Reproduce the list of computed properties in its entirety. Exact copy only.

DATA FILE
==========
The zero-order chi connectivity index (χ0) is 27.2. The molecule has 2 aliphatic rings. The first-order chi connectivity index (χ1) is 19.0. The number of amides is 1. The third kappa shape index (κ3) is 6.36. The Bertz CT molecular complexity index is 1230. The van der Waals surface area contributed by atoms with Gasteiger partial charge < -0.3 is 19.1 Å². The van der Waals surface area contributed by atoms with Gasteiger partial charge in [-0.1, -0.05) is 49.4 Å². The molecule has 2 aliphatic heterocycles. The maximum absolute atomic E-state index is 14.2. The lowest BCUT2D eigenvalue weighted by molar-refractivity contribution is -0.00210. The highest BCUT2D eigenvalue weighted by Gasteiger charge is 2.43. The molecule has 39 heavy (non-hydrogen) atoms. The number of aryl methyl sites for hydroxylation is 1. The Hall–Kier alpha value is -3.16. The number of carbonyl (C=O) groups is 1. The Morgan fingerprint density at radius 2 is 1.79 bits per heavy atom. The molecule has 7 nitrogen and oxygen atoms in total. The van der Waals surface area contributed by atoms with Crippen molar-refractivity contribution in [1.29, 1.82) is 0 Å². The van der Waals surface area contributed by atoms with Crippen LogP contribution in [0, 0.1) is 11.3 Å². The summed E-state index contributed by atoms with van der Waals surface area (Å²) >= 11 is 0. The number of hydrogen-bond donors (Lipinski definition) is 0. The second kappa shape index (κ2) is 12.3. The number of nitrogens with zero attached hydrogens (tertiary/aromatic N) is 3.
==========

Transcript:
The zero-order chi connectivity index (χ0) is 27.2. The molecule has 2 aliphatic rings. The first-order chi connectivity index (χ1) is 19.0. The number of amides is 1. The third kappa shape index (κ3) is 6.36. The Bertz CT molecular complexity index is 1230. The van der Waals surface area contributed by atoms with Gasteiger partial charge < -0.3 is 19.1 Å². The van der Waals surface area contributed by atoms with Gasteiger partial charge in [-0.1, -0.05) is 49.4 Å². The molecule has 2 aliphatic heterocycles. The maximum absolute atomic E-state index is 14.2. The lowest BCUT2D eigenvalue weighted by molar-refractivity contribution is -0.00210. The highest BCUT2D eigenvalue weighted by Gasteiger charge is 2.43. The molecule has 39 heavy (non-hydrogen) atoms. The number of aryl methyl sites for hydroxylation is 1. The Hall–Kier alpha value is -3.16. The number of carbonyl (C=O) groups is 1. The Morgan fingerprint density at radius 2 is 1.79 bits per heavy atom. The molecule has 7 nitrogen and oxygen atoms in total. The van der Waals surface area contributed by atoms with Crippen molar-refractivity contribution in [1.29, 1.82) is 0 Å². The van der Waals surface area contributed by atoms with Crippen LogP contribution in [0, 0.1) is 11.3 Å². The summed E-state index contributed by atoms with van der Waals surface area (Å²) >= 11 is 0. The number of hydrogen-bond donors (Lipinski definition) is 0. The second kappa shape index (κ2) is 12.3. The number of nitrogens with zero attached hydrogens (tertiary/aromatic N) is 3.